Labour Migration In India

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In some regions of India, three out of four households include a migrant. The effects of migration on individuals, households and regions add up to a significant impact on the national economy and society. Despite the numbers, not much is written on migration within or from India and its considerable costs and returns remain outside of the public policy realm. This paper reviews key issues relating to internal and external labour migration in India. It analyses the patterns, trends and nature of labour migration, reviews existing government and non-governmental policies and programmer, and briefly examines key policy issues and options. This section traces the evolution of the concept of human development. Though the concept dates back to…show more content…
These surveys may underestimate some migration flows, such as temporary, seasonal and circulatory migration, both due to empirical and conceptual difficulties. Since such migration and commuting is predominantly employment oriented, the data underestimate the extent of lab our mobility. Furthermore, migration data relate to population mobility and not worker mobility, although economic theories of migration are primarily about worker migration. It is not easy to disentangle these, firstly because definitions of migrants used in both surveys(change from birthplace and change in last usual place of residence), are not employment related. Secondly, migration surveys give only the main reason for migration and that only at the time of migration. Secondary economic reasons could be masked, as in the case of married women, who would cite other reasons for movement. Another problem is that migration data relate to stocks of migrants and not to flows, although different policy concerns relate to stocks (of different ages) and flows. Many of these concerns can be handled only by micro surveys, which have their own…show more content…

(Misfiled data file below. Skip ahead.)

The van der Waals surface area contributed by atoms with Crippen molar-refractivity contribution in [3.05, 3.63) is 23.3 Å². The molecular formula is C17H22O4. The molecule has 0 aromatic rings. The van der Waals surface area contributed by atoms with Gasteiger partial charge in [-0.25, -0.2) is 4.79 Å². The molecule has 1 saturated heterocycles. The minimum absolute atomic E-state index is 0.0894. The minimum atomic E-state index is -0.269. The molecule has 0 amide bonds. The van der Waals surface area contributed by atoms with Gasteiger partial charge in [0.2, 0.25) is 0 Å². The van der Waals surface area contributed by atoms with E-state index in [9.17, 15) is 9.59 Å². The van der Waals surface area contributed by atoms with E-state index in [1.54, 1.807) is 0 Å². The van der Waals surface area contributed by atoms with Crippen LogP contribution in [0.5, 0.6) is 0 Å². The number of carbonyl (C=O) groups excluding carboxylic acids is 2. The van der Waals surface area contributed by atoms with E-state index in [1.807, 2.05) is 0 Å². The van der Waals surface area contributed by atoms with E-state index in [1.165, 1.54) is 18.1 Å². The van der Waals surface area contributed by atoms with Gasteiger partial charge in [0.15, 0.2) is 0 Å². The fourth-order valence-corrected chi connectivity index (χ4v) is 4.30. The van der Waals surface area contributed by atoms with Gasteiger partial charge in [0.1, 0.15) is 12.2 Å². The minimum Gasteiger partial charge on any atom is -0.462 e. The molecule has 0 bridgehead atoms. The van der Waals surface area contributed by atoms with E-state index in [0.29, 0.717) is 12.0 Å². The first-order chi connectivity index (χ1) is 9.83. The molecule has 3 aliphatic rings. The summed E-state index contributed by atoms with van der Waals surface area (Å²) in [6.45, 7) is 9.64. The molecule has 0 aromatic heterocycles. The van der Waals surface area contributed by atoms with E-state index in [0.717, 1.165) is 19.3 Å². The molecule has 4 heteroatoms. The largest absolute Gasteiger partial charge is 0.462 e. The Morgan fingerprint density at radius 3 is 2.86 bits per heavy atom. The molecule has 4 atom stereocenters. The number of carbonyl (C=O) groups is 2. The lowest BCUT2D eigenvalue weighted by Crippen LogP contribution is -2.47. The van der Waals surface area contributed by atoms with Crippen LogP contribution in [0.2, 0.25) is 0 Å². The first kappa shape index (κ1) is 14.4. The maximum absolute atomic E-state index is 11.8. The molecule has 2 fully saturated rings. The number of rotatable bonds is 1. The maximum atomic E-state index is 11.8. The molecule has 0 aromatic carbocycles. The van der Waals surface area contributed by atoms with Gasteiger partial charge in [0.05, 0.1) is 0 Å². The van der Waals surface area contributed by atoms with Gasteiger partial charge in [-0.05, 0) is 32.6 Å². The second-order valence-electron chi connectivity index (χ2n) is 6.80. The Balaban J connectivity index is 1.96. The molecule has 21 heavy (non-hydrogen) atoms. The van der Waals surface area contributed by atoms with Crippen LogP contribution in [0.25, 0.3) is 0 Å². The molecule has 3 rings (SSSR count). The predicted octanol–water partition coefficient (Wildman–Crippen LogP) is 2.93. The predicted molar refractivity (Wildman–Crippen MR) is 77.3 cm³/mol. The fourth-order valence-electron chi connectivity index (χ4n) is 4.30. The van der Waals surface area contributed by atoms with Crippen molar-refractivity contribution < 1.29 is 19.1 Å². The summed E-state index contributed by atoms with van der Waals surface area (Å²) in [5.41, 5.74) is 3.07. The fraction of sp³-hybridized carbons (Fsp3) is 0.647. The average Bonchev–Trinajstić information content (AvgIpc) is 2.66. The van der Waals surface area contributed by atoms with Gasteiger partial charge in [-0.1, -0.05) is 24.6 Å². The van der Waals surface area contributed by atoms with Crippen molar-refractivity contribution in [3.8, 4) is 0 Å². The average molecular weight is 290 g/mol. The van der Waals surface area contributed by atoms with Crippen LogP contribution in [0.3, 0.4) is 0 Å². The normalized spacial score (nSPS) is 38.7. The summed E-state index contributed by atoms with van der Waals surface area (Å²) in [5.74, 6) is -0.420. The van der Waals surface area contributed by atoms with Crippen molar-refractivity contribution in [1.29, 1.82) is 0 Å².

Migration statistics to the early 1990s also suggest a decline in mobility. In the 1991 census, using the change in residence concept, 27.4% of the population is considered to have migrated (that is, 232 million of the total 838million persons), which shows a considerable decline from 30.6% in 1971 and 31.2% in 1981. This is true for male and female migrants. In the case of males, it declined from 18.1% in 1971 to 14.7% in 1991.In the case of females, it declined from 43.1% in1971 to 41.6% in 1991. However, recent evidence based on NSS figures for 1992–1993 and 1999–2000, and indirectly supported by the census, suggests an increase in migration rates –from 24.7% to 26.6% over the period. This evidence suggests the proportion of migrants of both sexes, in both rural and urban areas, increased during the last decade of the 20th century. Migration in India is predominantly short distance, with around 60% of migrants changing their residence within the district of enumeration and over 20% within the state of enumeration while the rest move across the state boundaries. A significant proportion of women migrate over short distances, mainly following marriage. The proportion of male lifetime migrants is low in most poor states except Madhya Pradesh and high in most developed states. For inter-state migration, a similar trend is observed: developed states show high inter-state immigration while

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